Spring has sprung! Flowers are blooming, birds are chirping and everything around me feels like it is starting anew. I have my favorite authors and genres that I read all the time but I’m ready to try something new. Do you have any suggestions?

It’s always exciting to find a new author or genre that you are able to connect with, understand and most importantly thoroughly enjoy. When you visit the Downtown Branch you are bound to find something you will want to read!

If you like humor and romance then New York Times bestselling author Stephanie Evanovich (I do mean Stephanie and not the equally great Janet), is a good choice. Her newest title Total Package is a novel about love, redemption, and second chances with a football twist.

Interested in telekinesis, clairvoyance and things that are beyond the scope of the normal world, then paranormal is the genre for you. Karen Marie Moning’s Fever Series is about a world thrown into chaos that grows more treacherous at every turn. Sadly her newest title, FeverSong, is bringing the series to an end.  Want to know how the series began? Start with DarkFever and if you like the Fever books, you should try her Highlander Series.

Looking for something a little more suspenseful with twists and turns you would have never imagined? Then definitely look no further than Australian author Jane Harper’s The Dry. This debut novel is not only a suspenseful mystery but also a story of community pressures, what happens when the bonds of loyalty are stretched too far, and how difficult it is for anyone to ever really shed their past.

When you visit the Central Library, come to the first floor and check out our “New Books” area, and our themed displays. You’ll likely find something new that just might become your next favorite!

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“Remember the Ladies” And Their Novels…

In honor of Women’s History Month, here’s a look at three classic woman-authored novels featuring female lead characters.

The Street—–Ann Petry (1946)

Ann Petry (1908-1997) was the first African-American woman to write a novel selling over a million copies. The Street was by far her best-known work. 

Lutie Johnson is a single mother in 1940s Harlem, determined to make a decent life for her eight-year-old son Bub. But “the street”—symbolizing many things in this book, including poverty, prejudice, and hopelessness—conspires against her. She seeks out jobs that prove elusive, deals with unscrupulous men who really only want her sexually, and constantly counts every nickel and penny. As events spiral around both Lutie and Bub, that “street” proves to be their undoing.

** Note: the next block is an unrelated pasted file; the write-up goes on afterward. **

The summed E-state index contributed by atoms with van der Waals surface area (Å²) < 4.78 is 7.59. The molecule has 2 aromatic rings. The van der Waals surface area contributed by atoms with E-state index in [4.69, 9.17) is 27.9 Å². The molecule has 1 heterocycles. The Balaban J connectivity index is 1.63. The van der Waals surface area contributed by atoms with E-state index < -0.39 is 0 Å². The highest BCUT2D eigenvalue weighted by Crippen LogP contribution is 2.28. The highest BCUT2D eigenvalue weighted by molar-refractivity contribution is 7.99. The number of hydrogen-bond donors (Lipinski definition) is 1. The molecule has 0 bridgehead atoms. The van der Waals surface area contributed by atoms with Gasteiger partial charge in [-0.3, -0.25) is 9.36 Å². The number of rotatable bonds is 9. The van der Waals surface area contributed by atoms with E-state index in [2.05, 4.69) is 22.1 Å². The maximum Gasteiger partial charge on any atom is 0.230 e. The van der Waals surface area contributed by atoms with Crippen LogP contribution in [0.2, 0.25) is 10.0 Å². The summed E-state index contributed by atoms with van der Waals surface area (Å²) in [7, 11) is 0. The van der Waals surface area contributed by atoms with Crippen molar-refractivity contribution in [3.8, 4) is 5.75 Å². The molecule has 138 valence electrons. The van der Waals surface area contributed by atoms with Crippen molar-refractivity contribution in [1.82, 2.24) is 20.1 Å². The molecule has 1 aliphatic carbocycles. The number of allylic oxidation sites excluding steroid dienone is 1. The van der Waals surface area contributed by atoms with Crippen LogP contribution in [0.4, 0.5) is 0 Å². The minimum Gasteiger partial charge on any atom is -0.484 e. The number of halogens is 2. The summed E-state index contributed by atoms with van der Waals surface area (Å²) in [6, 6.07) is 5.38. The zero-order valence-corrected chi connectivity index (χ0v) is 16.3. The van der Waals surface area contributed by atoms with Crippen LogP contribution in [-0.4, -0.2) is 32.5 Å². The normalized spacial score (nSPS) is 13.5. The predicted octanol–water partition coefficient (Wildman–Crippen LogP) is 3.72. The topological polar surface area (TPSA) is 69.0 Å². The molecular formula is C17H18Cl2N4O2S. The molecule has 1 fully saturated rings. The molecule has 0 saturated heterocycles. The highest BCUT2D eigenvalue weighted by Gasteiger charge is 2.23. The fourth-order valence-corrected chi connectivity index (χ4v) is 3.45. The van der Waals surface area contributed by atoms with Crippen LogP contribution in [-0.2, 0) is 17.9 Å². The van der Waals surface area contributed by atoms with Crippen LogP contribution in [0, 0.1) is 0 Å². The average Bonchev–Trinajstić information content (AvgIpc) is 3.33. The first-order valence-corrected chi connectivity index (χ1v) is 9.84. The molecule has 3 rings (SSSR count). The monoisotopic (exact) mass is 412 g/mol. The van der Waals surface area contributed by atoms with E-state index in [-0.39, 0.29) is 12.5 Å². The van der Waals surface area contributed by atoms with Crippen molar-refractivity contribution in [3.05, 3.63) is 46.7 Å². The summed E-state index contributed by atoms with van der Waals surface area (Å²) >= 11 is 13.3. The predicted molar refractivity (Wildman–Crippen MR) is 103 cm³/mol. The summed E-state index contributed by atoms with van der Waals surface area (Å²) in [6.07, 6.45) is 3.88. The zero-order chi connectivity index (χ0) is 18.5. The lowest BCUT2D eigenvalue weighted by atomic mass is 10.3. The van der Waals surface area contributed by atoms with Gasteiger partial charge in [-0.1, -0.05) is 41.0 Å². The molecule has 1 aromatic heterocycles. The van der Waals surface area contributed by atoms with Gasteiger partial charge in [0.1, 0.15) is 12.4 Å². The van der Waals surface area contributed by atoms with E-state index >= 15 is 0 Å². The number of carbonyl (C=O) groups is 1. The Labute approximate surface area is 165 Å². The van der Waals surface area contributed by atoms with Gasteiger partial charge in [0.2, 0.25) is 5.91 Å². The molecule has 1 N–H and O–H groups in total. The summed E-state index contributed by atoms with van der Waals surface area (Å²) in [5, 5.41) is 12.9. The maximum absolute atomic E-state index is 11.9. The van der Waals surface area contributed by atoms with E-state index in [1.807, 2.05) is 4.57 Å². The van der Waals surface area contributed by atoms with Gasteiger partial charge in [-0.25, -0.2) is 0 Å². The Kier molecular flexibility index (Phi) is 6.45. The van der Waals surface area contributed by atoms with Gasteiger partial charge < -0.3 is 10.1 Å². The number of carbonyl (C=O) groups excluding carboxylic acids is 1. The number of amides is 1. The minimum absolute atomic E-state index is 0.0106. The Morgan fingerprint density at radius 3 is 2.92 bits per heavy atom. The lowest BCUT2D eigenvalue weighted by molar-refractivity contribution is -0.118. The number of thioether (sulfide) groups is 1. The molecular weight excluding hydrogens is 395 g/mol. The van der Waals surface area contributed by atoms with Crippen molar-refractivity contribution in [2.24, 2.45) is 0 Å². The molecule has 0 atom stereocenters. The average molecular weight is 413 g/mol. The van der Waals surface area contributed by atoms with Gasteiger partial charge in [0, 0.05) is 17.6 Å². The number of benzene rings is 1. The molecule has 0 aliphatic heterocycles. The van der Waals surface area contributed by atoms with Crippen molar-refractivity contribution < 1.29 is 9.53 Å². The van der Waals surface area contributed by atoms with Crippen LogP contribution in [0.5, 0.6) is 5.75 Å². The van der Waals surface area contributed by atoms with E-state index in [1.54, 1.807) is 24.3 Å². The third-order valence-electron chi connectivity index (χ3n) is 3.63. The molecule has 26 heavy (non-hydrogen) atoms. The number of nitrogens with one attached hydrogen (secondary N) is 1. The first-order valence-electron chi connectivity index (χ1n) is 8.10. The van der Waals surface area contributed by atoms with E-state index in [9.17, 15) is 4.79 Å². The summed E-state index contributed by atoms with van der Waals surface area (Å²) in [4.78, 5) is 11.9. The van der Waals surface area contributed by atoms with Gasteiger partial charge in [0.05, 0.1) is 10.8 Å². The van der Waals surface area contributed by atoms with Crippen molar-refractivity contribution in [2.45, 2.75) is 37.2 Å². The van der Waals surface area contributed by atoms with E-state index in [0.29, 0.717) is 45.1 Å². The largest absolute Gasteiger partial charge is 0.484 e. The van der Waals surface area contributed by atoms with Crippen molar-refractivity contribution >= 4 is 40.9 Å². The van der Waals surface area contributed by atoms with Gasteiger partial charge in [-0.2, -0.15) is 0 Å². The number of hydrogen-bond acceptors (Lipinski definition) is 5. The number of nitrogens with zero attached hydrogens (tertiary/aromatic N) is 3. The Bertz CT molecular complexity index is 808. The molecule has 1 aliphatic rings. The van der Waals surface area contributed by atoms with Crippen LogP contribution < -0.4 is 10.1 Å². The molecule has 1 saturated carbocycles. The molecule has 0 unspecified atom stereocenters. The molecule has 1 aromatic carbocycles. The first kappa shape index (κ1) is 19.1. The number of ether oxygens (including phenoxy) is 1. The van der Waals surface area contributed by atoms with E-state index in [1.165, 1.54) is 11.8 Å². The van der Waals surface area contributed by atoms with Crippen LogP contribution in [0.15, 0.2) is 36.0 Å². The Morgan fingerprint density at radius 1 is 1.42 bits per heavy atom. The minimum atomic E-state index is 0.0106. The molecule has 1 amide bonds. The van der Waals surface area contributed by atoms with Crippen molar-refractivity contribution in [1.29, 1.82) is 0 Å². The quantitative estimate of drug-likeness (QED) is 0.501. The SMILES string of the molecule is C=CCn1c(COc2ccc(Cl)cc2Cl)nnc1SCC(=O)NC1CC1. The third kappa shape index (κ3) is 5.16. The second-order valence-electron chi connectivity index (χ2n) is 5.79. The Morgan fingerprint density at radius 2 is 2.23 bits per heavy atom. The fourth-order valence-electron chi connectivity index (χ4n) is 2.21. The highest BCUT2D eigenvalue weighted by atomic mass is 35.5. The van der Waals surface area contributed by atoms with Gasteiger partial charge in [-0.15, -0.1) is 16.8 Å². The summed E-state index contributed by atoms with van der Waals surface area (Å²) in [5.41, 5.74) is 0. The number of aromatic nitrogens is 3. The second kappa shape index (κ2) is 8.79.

Along with Petry’s keen descriptions of both her heroine’s thoughts and surroundings, what I think gives this novel its amazing texture and substance is that the author also devotes entire chapters to the people surrounding Lutie, all of them victims of their environment to varying extents.

We meet her leering building superintendent and his common-law wife; the “madam” who spies on people from the tenement’s window; the unscrupulous band leader who supposedly “hires” Lutie to sing for him; and even young Bub, who wants to help his mother and be a good son, but is easily swayed to the dark side. Petry powerfully brings all these characters to life, creating an entire universe within the sad confines of just a few city blocks.

While Ann Petry would write children’s books and short story collections in her later years, The Street remains her primary literary legacy.

O Pioneers!—-Willa Cather (1913)

Cather (1873-1947) brought a unique woman’s voice to American literature. Her O Pioneers!, the first title in her “Great Plains” series, was followed by The Song of the Lark (1915) and My Antonia (1918). 

In the trilogy’s opening volume, young Alexandra Bergson—a woman Cather characterizes as possessing “Amazonian fierceness”—assumes management of her family’s farm in early-20th-century Hanover, Nebraska upon the death of her father. While other folks in the area are pulling up stakes due to harsh conditions, she is determined to make the Bergson land profitable, with the help of her three brothers. She succeeds in doing so through the ensuing decades, while enduring financial uncertainty, challenging weather, and personal tragedy. At the novel’s conclusion, middle-aged Alexandra agrees to marry a childhood friend and longtime would-be suitor, in defiance of her brothers.